On December 6, 2018, Commissioner Scott Gottlieb announced the FDA’s highly anticipated new strategic framework for assessing the potential use of real-world evidence (RWE) in connection with the agency’s drug and biologic review program. The Framework follows a series of guidance documents, demonstration projects and other initiatives that FDA has already undertaken to explore and facilitate the use of real-world data (RWD) and RWE in the context of post-market surveillance activities, clinical trials and medical device regulatory decision making.
The Framework outlines key action items for FDA’s further assessment of the use of RWE and RWD and development of applicable standards that will be of interest to manufacturers, RWD companies and health care providers interested in harnessing RWD and RWE to enhance patient safety and treatment, and other stakeholders.
As FDA Commissioner Scott Gottlieb noted, RWD and RWE is a “top strategic priority” for the agency. FDA issued the Framework in response to the 21st Century Cures Act (Cures Act), which added section 505F (21 USC § 355g) to the Federal Food, Drug, and Cosmetic Act (FDCA), requiring FDA to establish a program to evaluate the potential use of evidence from clinical experience to help (1) support the approval of a new indication for a drug already approved under section 505(c) (21 USC § 355(c)) of the FDCA or (2) support or satisfy drug post-approval study requirements. FDA announced it will also apply the Framework to biological products licensed under the Public Health Service Act.
The Framework is not FDA’s first foray into the issue of RWD and RWE. Key prior initiatives and guidance documents include:
The use of the Sentinel System (as discussed below);
The agency’s MyStudies mobile application, released in November 2018 (as discussed below).
The Framework, however, is meaningful in its establishment of a more definitive roadmap for FDA’s development of standards for the use of RWD and RWE. In particular, the Framework outlines various areas in which FDA will evaluate the use of RWD and RWE; FDA’s plan for evaluating how RWD can be incorporated into study designs and the regulatory considerations for such use of RWD; and FDA’s plan for developing guidance in a number of key areas, including on data standards and additional sources of RWD to help address current gaps in the capture of key information.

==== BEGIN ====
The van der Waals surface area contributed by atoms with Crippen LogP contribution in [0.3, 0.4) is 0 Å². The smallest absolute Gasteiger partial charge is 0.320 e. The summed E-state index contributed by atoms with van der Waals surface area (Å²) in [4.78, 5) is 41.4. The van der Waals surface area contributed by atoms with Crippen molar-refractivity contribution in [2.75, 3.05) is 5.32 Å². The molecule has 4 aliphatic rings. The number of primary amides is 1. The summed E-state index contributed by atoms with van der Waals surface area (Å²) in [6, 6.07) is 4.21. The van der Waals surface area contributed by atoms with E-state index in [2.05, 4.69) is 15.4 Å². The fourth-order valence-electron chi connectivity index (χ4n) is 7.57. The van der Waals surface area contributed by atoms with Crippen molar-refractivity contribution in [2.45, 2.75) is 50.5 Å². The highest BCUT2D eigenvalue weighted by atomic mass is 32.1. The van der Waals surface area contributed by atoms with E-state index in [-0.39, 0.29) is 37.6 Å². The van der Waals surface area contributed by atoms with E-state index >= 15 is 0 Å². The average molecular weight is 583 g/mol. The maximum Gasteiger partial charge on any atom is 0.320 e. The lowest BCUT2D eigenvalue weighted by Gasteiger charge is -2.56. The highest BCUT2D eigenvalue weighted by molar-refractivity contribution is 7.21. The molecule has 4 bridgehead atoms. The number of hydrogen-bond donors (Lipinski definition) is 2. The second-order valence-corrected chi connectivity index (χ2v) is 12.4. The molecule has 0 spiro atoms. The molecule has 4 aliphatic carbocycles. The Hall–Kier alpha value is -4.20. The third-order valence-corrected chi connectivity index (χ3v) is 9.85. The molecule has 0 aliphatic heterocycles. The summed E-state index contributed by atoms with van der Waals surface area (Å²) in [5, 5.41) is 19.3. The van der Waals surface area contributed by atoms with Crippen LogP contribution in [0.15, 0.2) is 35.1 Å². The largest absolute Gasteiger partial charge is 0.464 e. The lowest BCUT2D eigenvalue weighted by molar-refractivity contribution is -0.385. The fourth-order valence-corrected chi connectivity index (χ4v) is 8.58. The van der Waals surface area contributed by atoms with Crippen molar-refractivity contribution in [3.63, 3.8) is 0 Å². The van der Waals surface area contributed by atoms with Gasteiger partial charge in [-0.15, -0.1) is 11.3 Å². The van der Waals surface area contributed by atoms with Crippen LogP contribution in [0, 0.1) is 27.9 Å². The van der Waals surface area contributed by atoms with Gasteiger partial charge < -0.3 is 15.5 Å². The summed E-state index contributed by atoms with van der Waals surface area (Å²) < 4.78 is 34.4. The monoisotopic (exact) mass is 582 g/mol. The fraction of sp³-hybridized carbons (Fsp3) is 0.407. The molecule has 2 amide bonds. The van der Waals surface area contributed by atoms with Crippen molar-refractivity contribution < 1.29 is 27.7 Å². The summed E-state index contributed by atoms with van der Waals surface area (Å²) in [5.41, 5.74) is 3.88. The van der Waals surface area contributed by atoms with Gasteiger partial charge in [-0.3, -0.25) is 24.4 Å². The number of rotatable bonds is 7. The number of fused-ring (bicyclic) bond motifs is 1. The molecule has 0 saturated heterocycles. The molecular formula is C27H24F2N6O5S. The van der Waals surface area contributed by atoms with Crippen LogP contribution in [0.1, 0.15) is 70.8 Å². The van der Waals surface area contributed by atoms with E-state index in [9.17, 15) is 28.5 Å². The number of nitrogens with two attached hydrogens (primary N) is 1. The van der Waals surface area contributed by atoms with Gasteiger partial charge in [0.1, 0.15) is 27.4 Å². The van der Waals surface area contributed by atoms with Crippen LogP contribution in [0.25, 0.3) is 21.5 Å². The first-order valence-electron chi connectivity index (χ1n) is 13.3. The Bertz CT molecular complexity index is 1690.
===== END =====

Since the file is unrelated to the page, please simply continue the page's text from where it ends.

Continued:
FDA plans to use the Framework to evaluate both the potential use of RWE to support labeling changes, such as adding or modifying an indication, and to satisfy post-marketing requirements. FDA stated it intends to continue to engage with internal and external stakeholders to adapt or develop standards and implementation strategies, including through future public meetings and other forums.
Overview of Framework
The Framework identifies RWD and RWE as follows:
Real World Data (RWD): data relating to patient health status or delivery of health care routinely collected from a variety of sources, such as registries, collections of electronic health records (EHRs), and administrative and medical claims databases.
Real World Evidence (RWE): clinical evidence about the usage and potential benefits or risks of a medical product derived from analysis of RWD through, e.g., randomized trials (large simple trials, pragmatic clinical trials) and observational studies (retrospective or prospective).
Evidence That Will Be Considered RWE
FDA distinguishes RWE from traditional clinical data. Evidence from traditional clinical trials will not be considered RWE. The agency generally considers traditional clinical trials to be studies supported by a research infrastructure largely separated from routine clinical practice, designed to control variability (e.g., through restrictive eligibility criteria) and to maximize data quality (e.g., through randomization and double-blinding).
FDA notes, however, that RWD could arise from hybrid design trials (e.g., where certain trial data is collected from RWD sources, such as EHRs or claims data, while other trial data is collected from study-specific interventions) or pragmatic design trials (i.e., trials that include elements that more closely resemble routine clinical practice).
Key FDA Action Item: As part of the Framework, FDA will evaluate the strengths and limitations of pragmatic approaches to study design that use RWD, including the: (1) types of interventions and therapeutic areas that may be well-suited to routine clinical care settings, (2) quality of data that can be captured in these settings, (3) number of patients that can be accessed (particularly when outcomes are rare) and (4) variations inherent in clinical practice.